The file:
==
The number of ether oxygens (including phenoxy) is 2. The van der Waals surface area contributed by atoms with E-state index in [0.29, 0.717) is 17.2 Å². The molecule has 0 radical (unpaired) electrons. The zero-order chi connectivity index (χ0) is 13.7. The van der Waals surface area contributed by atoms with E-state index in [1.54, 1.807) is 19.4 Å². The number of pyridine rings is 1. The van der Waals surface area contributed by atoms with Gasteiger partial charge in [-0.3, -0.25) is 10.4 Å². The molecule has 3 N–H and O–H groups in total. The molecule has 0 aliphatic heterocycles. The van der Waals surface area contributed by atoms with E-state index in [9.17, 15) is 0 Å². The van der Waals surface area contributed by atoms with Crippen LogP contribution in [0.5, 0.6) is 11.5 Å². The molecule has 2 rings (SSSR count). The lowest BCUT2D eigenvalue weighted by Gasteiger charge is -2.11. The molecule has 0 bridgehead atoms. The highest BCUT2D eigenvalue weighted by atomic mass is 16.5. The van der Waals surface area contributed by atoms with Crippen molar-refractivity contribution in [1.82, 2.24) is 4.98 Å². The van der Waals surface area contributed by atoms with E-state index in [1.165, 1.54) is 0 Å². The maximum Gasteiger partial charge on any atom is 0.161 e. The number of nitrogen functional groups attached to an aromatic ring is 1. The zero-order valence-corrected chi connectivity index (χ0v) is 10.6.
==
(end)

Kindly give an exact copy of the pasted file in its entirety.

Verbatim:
The number of ether oxygens (including phenoxy) is 2. The van der Waals surface area contributed by atoms with E-state index in [0.29, 0.717) is 17.2 Å². The molecule has 0 radical (unpaired) electrons. The zero-order chi connectivity index (χ0) is 13.7. The van der Waals surface area contributed by atoms with E-state index in [1.54, 1.807) is 19.4 Å². The number of pyridine rings is 1. The van der Waals surface area contributed by atoms with Gasteiger partial charge in [-0.3, -0.25) is 10.4 Å². The molecule has 3 N–H and O–H groups in total. The molecule has 0 aliphatic heterocycles. The van der Waals surface area contributed by atoms with E-state index in [9.17, 15) is 0 Å². The van der Waals surface area contributed by atoms with Crippen LogP contribution in [0.5, 0.6) is 11.5 Å². The molecule has 2 rings (SSSR count). The lowest BCUT2D eigenvalue weighted by Gasteiger charge is -2.11. The molecule has 0 bridgehead atoms. The highest BCUT2D eigenvalue weighted by atomic mass is 16.5. The van der Waals surface area contributed by atoms with Crippen molar-refractivity contribution in [1.82, 2.24) is 4.98 Å². The van der Waals surface area contributed by atoms with E-state index in [1.165, 1.54) is 0 Å². The maximum Gasteiger partial charge on any atom is 0.161 e. The number of nitrogen functional groups attached to an aromatic ring is 1. The zero-order valence-corrected chi connectivity index (χ0v) is 10.6.